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Video from the Saddleback Apologetics Weekend

Last weekend, the Saddleback Church in Southern California hosted its second annual apologetics weekend. Hosted by pastor Rick Warren, the conference presented several scholars and pastors to discuss the life and person of Jesus Christ. At this time of the year when life seems to get more crowded with activity, these talks offer a great opportunity to remind ourselves of the meaning of Christmas and the God who took on flesh, the incarnate Christ.

If you’re having trouble accessing the links below, you can also get the lectures on iTunes.

Jesus Before He Was Born
Chris Wright (Langham Partnership’s International Director and author of The Mission of God)
Audio| Video

The Radical Message of Jesus
Scott McKnight (Karl A. Olsson Professor in Religious Studies at North Park University)
Audio | Video


The Shocking Life of Jesus

Peter Kreeft (professor of philosophy at Boston College)
Audio | Video

Jesus’ Miraculous Death and Resurrection
Greg Koukl (adjunct professor of Christian Apologetics at Biola University and president of Stand to Reason)
Audio | Video

The Jesus Left Behind – The Body of Christ
Philip Yancey (editor-at-large for Christianity Today and popular Christian author)
Audio | Video

HT: Brian Auten

Are Faith and knowledge functionally opposite?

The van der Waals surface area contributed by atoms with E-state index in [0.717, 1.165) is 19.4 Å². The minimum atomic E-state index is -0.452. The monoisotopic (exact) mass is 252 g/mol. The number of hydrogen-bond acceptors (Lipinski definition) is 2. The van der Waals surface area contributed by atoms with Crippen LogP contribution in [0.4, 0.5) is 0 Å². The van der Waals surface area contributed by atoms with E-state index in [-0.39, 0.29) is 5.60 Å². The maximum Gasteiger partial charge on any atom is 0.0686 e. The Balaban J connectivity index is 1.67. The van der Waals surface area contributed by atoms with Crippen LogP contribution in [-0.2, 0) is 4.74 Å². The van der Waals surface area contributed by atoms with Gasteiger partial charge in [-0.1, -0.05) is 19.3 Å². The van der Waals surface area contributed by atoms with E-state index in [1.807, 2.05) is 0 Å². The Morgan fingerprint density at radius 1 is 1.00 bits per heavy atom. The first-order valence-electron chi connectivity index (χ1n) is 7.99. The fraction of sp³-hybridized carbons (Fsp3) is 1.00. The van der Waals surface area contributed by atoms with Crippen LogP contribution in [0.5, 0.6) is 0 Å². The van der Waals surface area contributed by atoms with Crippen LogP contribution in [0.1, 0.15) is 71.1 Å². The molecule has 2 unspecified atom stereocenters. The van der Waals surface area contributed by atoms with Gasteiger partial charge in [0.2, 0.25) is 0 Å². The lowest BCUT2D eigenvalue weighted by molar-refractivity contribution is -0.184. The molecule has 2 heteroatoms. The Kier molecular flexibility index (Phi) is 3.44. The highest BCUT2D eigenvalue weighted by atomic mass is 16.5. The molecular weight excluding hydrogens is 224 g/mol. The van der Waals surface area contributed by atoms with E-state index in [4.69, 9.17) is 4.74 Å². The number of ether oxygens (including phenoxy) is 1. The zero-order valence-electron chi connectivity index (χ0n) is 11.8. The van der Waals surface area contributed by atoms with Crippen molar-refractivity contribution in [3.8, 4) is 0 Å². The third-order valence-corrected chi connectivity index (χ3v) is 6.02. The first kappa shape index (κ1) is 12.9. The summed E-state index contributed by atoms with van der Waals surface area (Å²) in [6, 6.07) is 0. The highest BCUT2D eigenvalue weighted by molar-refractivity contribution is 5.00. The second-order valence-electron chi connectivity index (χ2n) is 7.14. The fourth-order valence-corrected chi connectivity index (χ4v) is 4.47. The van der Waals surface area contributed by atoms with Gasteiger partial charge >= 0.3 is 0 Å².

Greg Koukl of apologetics ministry Stand to Reason writes,

In an odd sort of way, Christians have abetted atheists in their efforts to cast doubt and even derision on believers. Here’s how.

Atheists have tremendous confidence that science will continue its record of silencing superstition. As knowledge waxes, foolishness wanes. Consequently, there’s no need for sticking God in the so-called “gaps.” Science will fill them soon enough.

Atheists are buoyed in their confidence by what they consider an inverse relationship between knowledge and faith. The more you have of the first, the less you need of the second.

Faith is merely a filler for ignorance. As knowledge increases, silly superstitious beliefs are discarded. As science marches forward, ignorance will eventually disappear and faith will simply dry up.

Simply put, faith and knowledge are functional opposites. The only place for faith, then, is in the shadows of ignorance.

Ironically, this same perspective has been promoted by Christians themselves. “If I know that God exists,” they challenge, “or that Jesus rose from the dead, or that Heaven is real, then where is room for faith?” Note the same inverse relationship between knowledge and faith held by atheists: Faith and knowledge are functional opposites.

This view is obviously false if you pause to think about it. The opposite of knowledge is not faith, but ignorance. And the opposite of faith is not knowledge, but unbelief. It’s certainly possible to have knowledgeable faith and ignorant unbelief.

More importantly, the knowledge vs. faith equation is not what the Bible teaches. In fact, Scripture affirms just the opposite. In this month’s Solid Ground, I lay out the case that biblical faith is based on knowledge, not contrary to it. Once you see the textual evidence, I think you’ll agree that faith and knowledge are compatible, shoring up our confidence in the Way, the Truth, and the Life.

With confidence in Christ,

Greg Koukl

(Greg recently has recently interviewed author David Berlinski about his book, The Devil’s Delusion that has just been released on paperback. This was very interesting discussion and recommended. Listen Here.)